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Alexandros Papadiamantis was one of the most influential writers of modern Greek literature, a poet, a translator and according to Milan Kundera, the most significant Greek novelist.
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By Mia Kollia
Translated by Alexandros Theodoropoulos
Alexandros Papadiamantis was born in Skiathos on March 4, 1851. His father, Adamantios Emmanouil, was a priest and his mother, Angeliki Moraiti, came from a noble family of Mystras, who went to Skiathos in the 18th century.
Alexandros grew up in an environment full of reverence and religiosity. He learned the first letters in his homeland and in Skopelos, then attended the high school of Chalkida and completed his high school studies in Athens through extreme hardships, since his family was facing financial problems. In 1874 he enrolled in the Faculty of Philosophy of the University of Athens, but eventually he never graduated.
Papadiamantis lived a simple and quiet life. He was usually unshaven and with worn clothes. He often went to the church of Agios Elisaios in Monastiraki and ate with his cousin Alexandros Moraitidis. He didn’t have many friends. Poet Miltiadis Malakasis and writer Giannis Vlachogiannis were two of his closest friends. He was a lonely man and frequented the cafe in the Kolonaki Reservoir, where he used to sit alone and drink his coffee.
His financial situation was always his weak point. When he got his salary from work, he paid the rent, his debts to the restaurant where he used to eat, sent some money to his family in Skiathos and gave money to the poor, so he always lived without being able to buy even the basic goods.
Indicative of his relationship with money is an incident reported by Pavlos Nirvanas: when Papadiamantis started his collaboration with the newspaper "To Asty", the chief editor offered him a salary of 150 drachmas. Papadiamantis's answer was: "One hundred and fifty is a lot of money. One hundred could do for me ".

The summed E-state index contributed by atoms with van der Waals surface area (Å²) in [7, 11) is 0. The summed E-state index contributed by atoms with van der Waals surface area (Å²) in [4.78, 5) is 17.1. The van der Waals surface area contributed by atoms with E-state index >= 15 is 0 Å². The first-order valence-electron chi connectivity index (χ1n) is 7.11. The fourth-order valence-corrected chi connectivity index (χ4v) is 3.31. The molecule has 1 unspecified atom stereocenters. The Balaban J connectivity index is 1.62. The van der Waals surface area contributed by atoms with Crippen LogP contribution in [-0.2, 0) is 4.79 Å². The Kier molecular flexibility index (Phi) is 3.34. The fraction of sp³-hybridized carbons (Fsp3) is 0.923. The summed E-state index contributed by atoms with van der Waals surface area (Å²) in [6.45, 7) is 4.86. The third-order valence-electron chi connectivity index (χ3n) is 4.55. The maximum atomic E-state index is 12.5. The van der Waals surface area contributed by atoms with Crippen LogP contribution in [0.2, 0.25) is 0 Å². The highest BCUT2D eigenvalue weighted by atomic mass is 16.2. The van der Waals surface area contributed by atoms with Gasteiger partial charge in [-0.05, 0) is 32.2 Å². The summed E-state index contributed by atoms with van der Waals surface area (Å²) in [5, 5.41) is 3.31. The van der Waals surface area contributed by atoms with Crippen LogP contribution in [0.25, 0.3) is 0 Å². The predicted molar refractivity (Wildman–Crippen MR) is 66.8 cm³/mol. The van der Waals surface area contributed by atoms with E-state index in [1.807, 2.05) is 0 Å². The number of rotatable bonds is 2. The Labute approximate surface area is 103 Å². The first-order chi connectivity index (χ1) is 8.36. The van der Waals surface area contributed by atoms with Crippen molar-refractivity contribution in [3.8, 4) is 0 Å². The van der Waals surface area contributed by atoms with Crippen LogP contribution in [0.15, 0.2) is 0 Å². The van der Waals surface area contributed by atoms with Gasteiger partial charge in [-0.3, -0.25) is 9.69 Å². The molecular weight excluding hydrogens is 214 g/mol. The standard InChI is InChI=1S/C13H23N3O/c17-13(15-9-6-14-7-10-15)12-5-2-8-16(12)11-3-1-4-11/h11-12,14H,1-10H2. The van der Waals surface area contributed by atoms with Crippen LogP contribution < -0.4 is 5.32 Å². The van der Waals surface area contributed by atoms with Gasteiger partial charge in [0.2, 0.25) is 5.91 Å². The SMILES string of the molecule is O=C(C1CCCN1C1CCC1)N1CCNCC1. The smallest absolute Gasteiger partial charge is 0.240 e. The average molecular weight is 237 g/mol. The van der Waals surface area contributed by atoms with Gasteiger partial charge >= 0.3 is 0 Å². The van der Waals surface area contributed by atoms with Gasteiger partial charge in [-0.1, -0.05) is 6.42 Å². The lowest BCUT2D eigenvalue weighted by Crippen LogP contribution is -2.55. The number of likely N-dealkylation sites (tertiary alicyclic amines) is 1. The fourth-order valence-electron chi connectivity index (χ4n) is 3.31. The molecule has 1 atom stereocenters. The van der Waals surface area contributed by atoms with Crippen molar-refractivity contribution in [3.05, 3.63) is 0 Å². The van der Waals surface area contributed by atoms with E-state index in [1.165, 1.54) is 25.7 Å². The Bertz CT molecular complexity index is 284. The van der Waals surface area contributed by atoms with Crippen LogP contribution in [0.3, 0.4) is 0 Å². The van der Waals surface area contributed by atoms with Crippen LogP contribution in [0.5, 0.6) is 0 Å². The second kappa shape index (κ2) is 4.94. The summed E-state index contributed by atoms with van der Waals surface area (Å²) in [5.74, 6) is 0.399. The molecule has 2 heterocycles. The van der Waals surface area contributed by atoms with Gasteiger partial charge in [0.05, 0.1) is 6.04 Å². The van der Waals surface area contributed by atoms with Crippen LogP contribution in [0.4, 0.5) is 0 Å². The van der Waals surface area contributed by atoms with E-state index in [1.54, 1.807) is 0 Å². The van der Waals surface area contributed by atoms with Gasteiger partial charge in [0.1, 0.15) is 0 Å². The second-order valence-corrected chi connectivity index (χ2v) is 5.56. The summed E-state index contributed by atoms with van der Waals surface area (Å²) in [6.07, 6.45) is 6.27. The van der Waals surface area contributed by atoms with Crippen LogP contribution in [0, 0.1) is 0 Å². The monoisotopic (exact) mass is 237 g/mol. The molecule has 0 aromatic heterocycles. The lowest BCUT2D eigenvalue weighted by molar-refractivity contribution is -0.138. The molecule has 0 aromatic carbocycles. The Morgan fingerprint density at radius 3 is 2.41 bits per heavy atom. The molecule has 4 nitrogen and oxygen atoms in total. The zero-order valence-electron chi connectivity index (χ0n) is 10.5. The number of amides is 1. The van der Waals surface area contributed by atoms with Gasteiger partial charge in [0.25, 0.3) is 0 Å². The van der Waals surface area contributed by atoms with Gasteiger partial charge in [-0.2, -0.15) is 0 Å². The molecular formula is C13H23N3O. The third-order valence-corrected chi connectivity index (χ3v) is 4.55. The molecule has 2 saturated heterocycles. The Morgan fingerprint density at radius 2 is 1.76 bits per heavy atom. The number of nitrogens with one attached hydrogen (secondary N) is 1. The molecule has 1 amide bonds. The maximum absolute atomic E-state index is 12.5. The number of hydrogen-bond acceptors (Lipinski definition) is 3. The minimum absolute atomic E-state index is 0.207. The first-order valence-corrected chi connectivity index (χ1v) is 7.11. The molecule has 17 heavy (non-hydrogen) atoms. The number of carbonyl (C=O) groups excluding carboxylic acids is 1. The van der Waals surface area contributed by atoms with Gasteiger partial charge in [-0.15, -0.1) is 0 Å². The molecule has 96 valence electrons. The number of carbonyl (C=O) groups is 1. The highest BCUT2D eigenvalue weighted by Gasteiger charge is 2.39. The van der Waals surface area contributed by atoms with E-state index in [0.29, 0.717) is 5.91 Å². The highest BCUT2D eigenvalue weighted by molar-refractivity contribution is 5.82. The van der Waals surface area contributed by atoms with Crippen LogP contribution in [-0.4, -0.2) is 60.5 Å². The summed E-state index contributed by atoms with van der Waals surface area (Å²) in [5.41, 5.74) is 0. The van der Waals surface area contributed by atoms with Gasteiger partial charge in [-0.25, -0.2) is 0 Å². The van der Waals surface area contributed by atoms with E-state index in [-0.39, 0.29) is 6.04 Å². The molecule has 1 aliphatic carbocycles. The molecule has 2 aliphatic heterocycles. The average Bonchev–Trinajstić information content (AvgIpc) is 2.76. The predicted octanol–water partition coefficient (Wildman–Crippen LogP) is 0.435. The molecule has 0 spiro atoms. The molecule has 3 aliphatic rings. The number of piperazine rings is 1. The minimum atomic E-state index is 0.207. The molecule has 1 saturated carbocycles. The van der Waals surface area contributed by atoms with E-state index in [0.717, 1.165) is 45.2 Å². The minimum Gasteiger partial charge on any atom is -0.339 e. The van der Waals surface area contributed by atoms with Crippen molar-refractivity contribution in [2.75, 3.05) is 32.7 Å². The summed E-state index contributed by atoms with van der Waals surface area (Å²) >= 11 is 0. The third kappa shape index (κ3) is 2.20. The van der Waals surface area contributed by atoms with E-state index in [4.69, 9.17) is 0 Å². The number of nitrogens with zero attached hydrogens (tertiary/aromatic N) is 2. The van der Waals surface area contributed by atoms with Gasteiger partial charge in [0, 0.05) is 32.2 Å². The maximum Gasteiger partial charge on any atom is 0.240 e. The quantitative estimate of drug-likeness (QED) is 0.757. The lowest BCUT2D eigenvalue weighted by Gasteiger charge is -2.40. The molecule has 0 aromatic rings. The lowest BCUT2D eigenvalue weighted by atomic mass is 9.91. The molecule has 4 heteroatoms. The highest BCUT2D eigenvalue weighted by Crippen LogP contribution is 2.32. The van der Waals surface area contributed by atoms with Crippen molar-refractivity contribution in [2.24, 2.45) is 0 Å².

Papadiamantis started collaborating with newspapers and magazines at a very young age. He learned English and French on his own and published mainly translations of literary works. At the same time, he started his own literary work.
In the early days he wrote poetry and historical novels, such as "The Merchants of Nations" (1883) and "The Gypsy Girl" (1884), but he quickly found what inspired him most: writing novels. "Choleriasmeni", "Pentarfanos", "The Dead Traveler", "The Murderess", "Witches" and "The Nostalgic", are some of his most well-known. In fact, "The Murderess" is considered to be his all-time masterpiece, as it belongs to the works of his advanced and mature writing of a realistic period and encloses in it the most valuable and timeless elements of his art.
In his writings, Alexandros Papadiamantis always carried with him the small society of his island, Skiathos, which he loved so much. He used to describe ordinary, everyday people. The main theme of his works was the customs, superstitions and the misery of people in the countryside. His heroes were usually fishermen, farmers, church people and frustrated women.
His work is dominated by nature. Papadiamantis describes nature so vividly that when you read, you think you are part of the scene he describes. As a narrator, he seems to take a distance from what is happening in the story, since he uses the third person, while in his world symbolism coexists harmoniously with reality.
Papadiamantis's work was considered by some people as outdated and attached to the Orthodox Church, as a consequence of all of his stories written in Katharevousa (conservative form of the Greek language). Only the dialogues in his works were in the vernacular language (dimotiki). However, many writers, including Palamas, Porfyras and Cavafy, praised his work and his ability to combine Katharevousa with idioms of Skiathos.
The "monk" of Greek literature wrote three books, three novels and over 180 short stories. However, none of his works was published as a book while he was alive.
Alexandros Papadiamantis spent most of his life in Athens and when he realised that his death was coming, he escaped to his beloved Skiathos, where he died of pneumonia in the early hours of January 3, 1911.